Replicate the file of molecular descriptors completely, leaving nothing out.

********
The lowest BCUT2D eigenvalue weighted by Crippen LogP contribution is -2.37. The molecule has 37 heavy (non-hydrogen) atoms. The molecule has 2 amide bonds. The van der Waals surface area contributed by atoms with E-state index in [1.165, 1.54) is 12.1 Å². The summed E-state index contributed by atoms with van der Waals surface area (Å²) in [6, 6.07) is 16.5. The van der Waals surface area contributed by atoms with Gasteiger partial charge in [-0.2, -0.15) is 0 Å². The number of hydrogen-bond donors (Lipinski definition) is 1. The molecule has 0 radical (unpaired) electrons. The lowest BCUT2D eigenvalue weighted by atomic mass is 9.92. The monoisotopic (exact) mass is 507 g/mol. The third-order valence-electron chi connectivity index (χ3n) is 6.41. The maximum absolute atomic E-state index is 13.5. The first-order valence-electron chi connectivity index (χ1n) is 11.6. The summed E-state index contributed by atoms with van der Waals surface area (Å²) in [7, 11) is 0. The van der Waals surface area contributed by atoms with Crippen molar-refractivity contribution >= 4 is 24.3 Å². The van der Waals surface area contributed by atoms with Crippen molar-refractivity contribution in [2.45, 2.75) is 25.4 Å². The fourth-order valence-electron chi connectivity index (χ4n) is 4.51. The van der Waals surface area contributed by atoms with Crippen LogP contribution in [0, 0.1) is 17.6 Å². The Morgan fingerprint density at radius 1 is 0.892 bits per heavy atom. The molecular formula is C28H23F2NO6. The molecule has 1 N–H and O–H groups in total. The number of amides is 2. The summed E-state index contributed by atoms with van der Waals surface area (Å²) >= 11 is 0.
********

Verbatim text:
The lowest BCUT2D eigenvalue weighted by Crippen LogP contribution is -2.37. The molecule has 37 heavy (non-hydrogen) atoms. The molecule has 2 amide bonds. The van der Waals surface area contributed by atoms with E-state index in [1.165, 1.54) is 12.1 Å². The summed E-state index contributed by atoms with van der Waals surface area (Å²) in [6, 6.07) is 16.5. The van der Waals surface area contributed by atoms with Gasteiger partial charge in [-0.2, -0.15) is 0 Å². The number of hydrogen-bond donors (Lipinski definition) is 1. The molecule has 0 radical (unpaired) electrons. The lowest BCUT2D eigenvalue weighted by atomic mass is 9.92. The monoisotopic (exact) mass is 507 g/mol. The third-order valence-electron chi connectivity index (χ3n) is 6.41. The maximum absolute atomic E-state index is 13.5. The first-order valence-electron chi connectivity index (χ1n) is 11.6. The summed E-state index contributed by atoms with van der Waals surface area (Å²) in [7, 11) is 0. The van der Waals surface area contributed by atoms with Crippen molar-refractivity contribution >= 4 is 24.3 Å². The van der Waals surface area contributed by atoms with Crippen molar-refractivity contribution in [2.45, 2.75) is 25.4 Å². The fourth-order valence-electron chi connectivity index (χ4n) is 4.51. The van der Waals surface area contributed by atoms with Crippen LogP contribution in [0, 0.1) is 17.6 Å². The Morgan fingerprint density at radius 1 is 0.892 bits per heavy atom. The molecular formula is C28H23F2NO6. The molecule has 1 N–H and O–H groups in total. The number of amides is 2. The summed E-state index contributed by atoms with van der Waals surface area (Å²) >= 11 is 0.